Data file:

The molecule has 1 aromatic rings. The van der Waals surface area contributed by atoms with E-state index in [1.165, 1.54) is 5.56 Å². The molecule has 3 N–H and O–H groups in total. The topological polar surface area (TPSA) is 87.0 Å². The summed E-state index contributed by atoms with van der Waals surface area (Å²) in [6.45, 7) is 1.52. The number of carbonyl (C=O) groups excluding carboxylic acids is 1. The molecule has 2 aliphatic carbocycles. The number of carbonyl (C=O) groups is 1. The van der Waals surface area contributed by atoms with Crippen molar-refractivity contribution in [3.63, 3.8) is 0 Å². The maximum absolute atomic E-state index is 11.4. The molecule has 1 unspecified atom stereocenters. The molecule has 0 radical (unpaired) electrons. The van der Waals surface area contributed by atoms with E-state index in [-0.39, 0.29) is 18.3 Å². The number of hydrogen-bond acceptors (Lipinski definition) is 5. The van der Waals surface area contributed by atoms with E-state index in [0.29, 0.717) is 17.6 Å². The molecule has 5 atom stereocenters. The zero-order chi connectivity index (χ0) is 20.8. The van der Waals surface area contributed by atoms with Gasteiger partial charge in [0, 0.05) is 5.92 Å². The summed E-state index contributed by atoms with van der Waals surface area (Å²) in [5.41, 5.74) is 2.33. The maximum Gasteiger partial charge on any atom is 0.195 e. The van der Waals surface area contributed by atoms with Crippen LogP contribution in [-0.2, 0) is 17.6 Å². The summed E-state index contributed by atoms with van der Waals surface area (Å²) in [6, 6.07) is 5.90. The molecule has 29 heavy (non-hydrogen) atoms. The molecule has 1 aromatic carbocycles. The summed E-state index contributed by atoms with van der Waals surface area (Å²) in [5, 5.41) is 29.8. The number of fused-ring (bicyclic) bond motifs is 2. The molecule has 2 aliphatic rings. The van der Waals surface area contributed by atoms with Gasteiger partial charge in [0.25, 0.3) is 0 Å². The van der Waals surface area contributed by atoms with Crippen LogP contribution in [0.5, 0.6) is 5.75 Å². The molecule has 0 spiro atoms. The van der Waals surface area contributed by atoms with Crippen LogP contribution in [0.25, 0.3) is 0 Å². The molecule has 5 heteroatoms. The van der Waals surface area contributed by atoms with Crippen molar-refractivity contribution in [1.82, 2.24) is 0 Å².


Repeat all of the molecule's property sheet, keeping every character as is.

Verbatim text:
The molecule has 1 aromatic rings. The van der Waals surface area contributed by atoms with E-state index in [1.165, 1.54) is 5.56 Å². The molecule has 3 N–H and O–H groups in total. The topological polar surface area (TPSA) is 87.0 Å². The summed E-state index contributed by atoms with van der Waals surface area (Å²) in [6.45, 7) is 1.52. The number of carbonyl (C=O) groups excluding carboxylic acids is 1. The molecule has 2 aliphatic carbocycles. The number of carbonyl (C=O) groups is 1. The van der Waals surface area contributed by atoms with Crippen molar-refractivity contribution in [3.63, 3.8) is 0 Å². The maximum absolute atomic E-state index is 11.4. The molecule has 1 unspecified atom stereocenters. The molecule has 0 radical (unpaired) electrons. The van der Waals surface area contributed by atoms with E-state index in [-0.39, 0.29) is 18.3 Å². The number of hydrogen-bond acceptors (Lipinski definition) is 5. The van der Waals surface area contributed by atoms with E-state index in [0.29, 0.717) is 17.6 Å². The molecule has 5 atom stereocenters. The zero-order chi connectivity index (χ0) is 20.8. The van der Waals surface area contributed by atoms with Gasteiger partial charge in [0, 0.05) is 5.92 Å². The summed E-state index contributed by atoms with van der Waals surface area (Å²) in [5.41, 5.74) is 2.33. The maximum Gasteiger partial charge on any atom is 0.195 e. The van der Waals surface area contributed by atoms with Crippen LogP contribution in [-0.2, 0) is 17.6 Å². The summed E-state index contributed by atoms with van der Waals surface area (Å²) in [6, 6.07) is 5.90. The molecule has 29 heavy (non-hydrogen) atoms. The molecule has 1 aromatic carbocycles. The summed E-state index contributed by atoms with van der Waals surface area (Å²) in [5, 5.41) is 29.8. The number of fused-ring (bicyclic) bond motifs is 2. The molecule has 2 aliphatic rings. The van der Waals surface area contributed by atoms with Gasteiger partial charge in [0.25, 0.3) is 0 Å². The van der Waals surface area contributed by atoms with Crippen LogP contribution in [0.5, 0.6) is 5.75 Å². The molecule has 0 spiro atoms. The van der Waals surface area contributed by atoms with Crippen LogP contribution in [0.25, 0.3) is 0 Å². The molecule has 5 heteroatoms. The van der Waals surface area contributed by atoms with Crippen molar-refractivity contribution in [1.82, 2.24) is 0 Å².